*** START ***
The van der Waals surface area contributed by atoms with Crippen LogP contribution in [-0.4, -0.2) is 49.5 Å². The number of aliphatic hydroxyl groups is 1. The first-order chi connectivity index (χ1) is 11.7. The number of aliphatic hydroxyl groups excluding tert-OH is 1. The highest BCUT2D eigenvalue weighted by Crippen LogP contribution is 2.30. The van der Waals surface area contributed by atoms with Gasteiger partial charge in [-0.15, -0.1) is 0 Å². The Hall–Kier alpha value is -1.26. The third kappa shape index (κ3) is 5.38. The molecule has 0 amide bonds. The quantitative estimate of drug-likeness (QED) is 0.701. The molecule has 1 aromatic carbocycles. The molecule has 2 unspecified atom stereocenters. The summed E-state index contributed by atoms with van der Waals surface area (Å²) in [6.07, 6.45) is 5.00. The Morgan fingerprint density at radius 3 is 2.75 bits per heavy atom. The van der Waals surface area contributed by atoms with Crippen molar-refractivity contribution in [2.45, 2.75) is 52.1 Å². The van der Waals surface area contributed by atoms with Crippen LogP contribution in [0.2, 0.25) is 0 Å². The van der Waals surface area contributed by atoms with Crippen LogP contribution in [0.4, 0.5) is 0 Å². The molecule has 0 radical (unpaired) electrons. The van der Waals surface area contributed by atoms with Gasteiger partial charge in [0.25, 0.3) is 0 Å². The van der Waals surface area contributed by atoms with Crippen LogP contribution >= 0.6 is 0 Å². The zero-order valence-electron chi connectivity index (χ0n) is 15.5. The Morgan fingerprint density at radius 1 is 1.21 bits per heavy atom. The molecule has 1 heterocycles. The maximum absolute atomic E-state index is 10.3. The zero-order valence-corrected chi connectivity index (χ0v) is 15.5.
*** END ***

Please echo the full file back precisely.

The van der Waals surface area contributed by atoms with Crippen LogP contribution in [-0.4, -0.2) is 49.5 Å². The number of aliphatic hydroxyl groups is 1. The first-order chi connectivity index (χ1) is 11.7. The number of aliphatic hydroxyl groups excluding tert-OH is 1. The highest BCUT2D eigenvalue weighted by Crippen LogP contribution is 2.30. The van der Waals surface area contributed by atoms with Gasteiger partial charge in [-0.15, -0.1) is 0 Å². The Hall–Kier alpha value is -1.26. The third kappa shape index (κ3) is 5.38. The molecule has 0 amide bonds. The quantitative estimate of drug-likeness (QED) is 0.701. The molecule has 1 aromatic carbocycles. The molecule has 2 unspecified atom stereocenters. The summed E-state index contributed by atoms with van der Waals surface area (Å²) in [6.07, 6.45) is 5.00. The Morgan fingerprint density at radius 3 is 2.75 bits per heavy atom. The van der Waals surface area contributed by atoms with Crippen molar-refractivity contribution in [2.45, 2.75) is 52.1 Å². The van der Waals surface area contributed by atoms with Crippen LogP contribution in [0.2, 0.25) is 0 Å². The van der Waals surface area contributed by atoms with Crippen LogP contribution in [0.4, 0.5) is 0 Å². The molecule has 0 radical (unpaired) electrons. The van der Waals surface area contributed by atoms with Gasteiger partial charge in [0.25, 0.3) is 0 Å². The van der Waals surface area contributed by atoms with Crippen LogP contribution >= 0.6 is 0 Å². The zero-order valence-electron chi connectivity index (χ0n) is 15.5. The Morgan fingerprint density at radius 1 is 1.21 bits per heavy atom. The molecule has 1 heterocycles. The maximum absolute atomic E-state index is 10.3. The zero-order valence-corrected chi connectivity index (χ0v) is 15.5.